Ukraine vows once more to stamp out piracy
May 19, 2000, 11 a.m. | Business
— by Christina Ling
Promise to curb rampant copyright infringements comes as international pressure mounts; but top official admits it could take years to resolve problem
have prompted threats of foreign sanctions.
Deputy Prime Minister Mykola Zhulynsky said it would take years to resolve the underlying cause of the former Soviet state's piracy problem - the flourishing 'shadow' or unofficial economy.
'The situation with piracy in Ukraine is critical ... We will do everything to fight this evil effectively,' Zhulynsky told a news conference after chairing a government commission on the issue.
'To resolve this problem we need years and years - the shadow economy is such a complex system,' he added, saying about 30 major Ukrainian firms and around 100 smaller ones were believed to be producing and distributing discs illegally.
The International Federation of the Phonographic Industry (IFPI) estimates illegal Ukrainian CDs cost the industry at least $120 million a year.
Experts say Ukraine has signed most major international conventions, but its criminal code is not tough enough.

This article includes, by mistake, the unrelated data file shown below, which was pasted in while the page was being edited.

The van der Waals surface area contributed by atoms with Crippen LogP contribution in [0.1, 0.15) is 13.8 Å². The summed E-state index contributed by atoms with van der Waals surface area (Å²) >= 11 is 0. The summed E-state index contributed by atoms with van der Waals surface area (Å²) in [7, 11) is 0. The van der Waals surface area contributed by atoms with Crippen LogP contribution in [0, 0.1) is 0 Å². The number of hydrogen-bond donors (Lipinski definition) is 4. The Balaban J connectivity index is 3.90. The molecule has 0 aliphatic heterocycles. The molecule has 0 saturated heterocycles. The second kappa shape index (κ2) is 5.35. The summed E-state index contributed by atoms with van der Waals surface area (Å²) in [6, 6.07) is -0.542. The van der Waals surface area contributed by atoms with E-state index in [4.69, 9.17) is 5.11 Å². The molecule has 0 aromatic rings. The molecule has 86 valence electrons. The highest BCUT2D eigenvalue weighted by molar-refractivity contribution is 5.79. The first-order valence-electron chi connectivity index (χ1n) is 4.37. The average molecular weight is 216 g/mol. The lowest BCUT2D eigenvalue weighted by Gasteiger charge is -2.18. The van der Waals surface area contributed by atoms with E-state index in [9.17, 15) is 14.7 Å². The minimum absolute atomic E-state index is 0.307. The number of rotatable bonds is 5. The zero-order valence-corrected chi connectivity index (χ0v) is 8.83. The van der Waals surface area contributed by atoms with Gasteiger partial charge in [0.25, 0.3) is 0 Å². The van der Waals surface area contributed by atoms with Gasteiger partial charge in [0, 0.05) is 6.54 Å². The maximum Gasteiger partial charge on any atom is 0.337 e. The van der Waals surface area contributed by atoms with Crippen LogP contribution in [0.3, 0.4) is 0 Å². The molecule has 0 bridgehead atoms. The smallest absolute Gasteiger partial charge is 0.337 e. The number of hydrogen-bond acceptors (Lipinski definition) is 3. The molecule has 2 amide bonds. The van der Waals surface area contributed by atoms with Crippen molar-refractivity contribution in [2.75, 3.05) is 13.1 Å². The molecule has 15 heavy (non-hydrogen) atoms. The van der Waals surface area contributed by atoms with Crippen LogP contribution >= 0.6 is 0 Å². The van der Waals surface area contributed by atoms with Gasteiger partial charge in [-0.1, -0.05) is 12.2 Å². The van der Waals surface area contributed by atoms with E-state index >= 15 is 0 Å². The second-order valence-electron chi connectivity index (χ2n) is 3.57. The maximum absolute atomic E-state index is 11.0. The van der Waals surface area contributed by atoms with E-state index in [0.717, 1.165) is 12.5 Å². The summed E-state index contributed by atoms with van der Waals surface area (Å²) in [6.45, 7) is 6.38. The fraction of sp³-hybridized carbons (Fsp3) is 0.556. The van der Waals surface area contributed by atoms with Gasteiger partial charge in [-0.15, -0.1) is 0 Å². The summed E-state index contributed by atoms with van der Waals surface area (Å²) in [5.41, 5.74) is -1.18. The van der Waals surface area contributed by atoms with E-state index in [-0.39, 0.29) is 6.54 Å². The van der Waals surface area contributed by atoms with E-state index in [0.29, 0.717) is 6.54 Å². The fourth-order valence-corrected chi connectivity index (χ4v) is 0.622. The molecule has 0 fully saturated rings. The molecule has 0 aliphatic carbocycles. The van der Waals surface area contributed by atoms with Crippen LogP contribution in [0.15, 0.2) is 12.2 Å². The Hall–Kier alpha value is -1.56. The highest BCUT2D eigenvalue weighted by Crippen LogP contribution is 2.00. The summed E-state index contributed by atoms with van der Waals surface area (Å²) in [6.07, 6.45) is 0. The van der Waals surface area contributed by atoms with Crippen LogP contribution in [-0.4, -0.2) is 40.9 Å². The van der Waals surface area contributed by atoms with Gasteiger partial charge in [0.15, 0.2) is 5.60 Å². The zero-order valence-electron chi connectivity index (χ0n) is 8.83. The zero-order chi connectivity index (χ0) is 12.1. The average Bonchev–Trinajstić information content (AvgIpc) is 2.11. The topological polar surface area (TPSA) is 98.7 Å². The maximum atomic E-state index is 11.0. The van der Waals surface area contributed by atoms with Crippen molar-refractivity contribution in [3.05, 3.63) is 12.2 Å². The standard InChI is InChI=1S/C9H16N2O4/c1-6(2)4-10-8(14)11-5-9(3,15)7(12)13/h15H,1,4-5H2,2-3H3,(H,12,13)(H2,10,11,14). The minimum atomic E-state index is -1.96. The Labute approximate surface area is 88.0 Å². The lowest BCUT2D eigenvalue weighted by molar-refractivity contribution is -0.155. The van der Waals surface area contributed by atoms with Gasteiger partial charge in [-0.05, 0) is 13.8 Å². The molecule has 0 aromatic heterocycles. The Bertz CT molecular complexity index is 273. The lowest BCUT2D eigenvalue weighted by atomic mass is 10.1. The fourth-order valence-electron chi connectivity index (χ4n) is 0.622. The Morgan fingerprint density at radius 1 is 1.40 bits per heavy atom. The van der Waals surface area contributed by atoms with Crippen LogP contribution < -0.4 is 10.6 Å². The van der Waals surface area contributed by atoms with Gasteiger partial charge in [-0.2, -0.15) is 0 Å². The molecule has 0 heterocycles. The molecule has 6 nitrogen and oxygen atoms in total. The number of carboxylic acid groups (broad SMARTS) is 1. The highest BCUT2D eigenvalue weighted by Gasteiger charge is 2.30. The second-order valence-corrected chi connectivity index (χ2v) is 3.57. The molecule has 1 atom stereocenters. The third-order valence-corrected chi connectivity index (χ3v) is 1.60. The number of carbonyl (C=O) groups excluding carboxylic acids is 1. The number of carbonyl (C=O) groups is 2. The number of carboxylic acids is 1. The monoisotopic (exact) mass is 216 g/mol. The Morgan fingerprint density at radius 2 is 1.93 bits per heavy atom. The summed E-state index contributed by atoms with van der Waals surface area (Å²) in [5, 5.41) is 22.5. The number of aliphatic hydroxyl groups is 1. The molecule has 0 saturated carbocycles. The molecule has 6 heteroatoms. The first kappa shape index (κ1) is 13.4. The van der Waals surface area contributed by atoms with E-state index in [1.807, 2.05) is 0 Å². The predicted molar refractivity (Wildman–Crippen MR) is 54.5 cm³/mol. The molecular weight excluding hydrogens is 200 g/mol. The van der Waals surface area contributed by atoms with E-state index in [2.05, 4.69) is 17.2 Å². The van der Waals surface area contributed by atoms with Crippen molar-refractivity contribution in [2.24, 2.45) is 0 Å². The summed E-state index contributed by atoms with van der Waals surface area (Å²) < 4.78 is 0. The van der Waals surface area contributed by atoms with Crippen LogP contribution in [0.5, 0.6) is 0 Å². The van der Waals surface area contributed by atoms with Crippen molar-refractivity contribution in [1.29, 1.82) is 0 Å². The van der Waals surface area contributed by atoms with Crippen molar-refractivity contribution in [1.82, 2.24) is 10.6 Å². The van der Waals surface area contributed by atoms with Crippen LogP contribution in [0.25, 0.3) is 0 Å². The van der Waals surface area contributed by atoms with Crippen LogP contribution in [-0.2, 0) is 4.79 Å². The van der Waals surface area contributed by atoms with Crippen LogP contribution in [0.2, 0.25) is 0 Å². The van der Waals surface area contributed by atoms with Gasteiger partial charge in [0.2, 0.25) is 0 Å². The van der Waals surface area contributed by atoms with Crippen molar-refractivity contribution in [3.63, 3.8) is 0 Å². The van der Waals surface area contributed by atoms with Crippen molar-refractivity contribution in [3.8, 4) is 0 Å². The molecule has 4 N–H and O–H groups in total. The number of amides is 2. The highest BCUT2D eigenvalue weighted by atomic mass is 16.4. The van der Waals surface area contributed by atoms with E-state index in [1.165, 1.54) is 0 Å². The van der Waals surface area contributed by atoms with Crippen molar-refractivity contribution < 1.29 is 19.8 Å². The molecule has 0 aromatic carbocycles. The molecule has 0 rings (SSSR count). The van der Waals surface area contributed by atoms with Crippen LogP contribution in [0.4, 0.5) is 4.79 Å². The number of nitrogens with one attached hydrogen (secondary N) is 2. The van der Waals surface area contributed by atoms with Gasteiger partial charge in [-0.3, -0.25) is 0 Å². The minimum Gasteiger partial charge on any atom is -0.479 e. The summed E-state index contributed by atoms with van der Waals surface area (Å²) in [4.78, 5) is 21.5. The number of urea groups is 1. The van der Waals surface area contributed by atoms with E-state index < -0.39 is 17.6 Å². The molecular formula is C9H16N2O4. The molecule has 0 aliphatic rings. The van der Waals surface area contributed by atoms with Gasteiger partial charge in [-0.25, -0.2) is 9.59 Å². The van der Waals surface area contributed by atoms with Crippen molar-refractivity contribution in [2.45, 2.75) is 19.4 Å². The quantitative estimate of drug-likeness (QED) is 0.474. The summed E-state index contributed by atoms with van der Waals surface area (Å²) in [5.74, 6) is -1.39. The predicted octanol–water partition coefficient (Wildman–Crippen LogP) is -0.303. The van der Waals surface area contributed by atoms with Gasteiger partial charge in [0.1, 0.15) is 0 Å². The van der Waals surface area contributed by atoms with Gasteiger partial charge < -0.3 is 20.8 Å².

The United States has also stepped up pressure on Ukraine, which this year remained on the U.S. Trade Representative's priority list of problem countries in connection with infringements of intellectual property rights. If the United States, which conducts annual reviews of so-called hot spots around the world, decided the situation had worsened, it could lead to cuts of preferential trade benefits, a spokesman for the U.S. embassy in Kiev said.
'The U.S. recording industry has identified combating piracy in Ukraine as one of its top priorities in the world,' the spokesman said.
'However, Ukraine is moving forward to address the problem. Progress is being made and, in light of the special relationship between the United States and Ukraine, both sides share an interest in resolving the problem of piracy.'
He said intellectual property rights specialists arriving in Ukraine next week for talks with the government were part of a drive to help the government devise an action plan by August 1. Zhulynsky said Ukraine, whose own software developers and musicians have suffered heavily from domestic piracy, also had to defend its rights.
'Our (CD) production is of high quality. We have to support our producers and at the same time ensure that production has the opportunity to grow,' he said.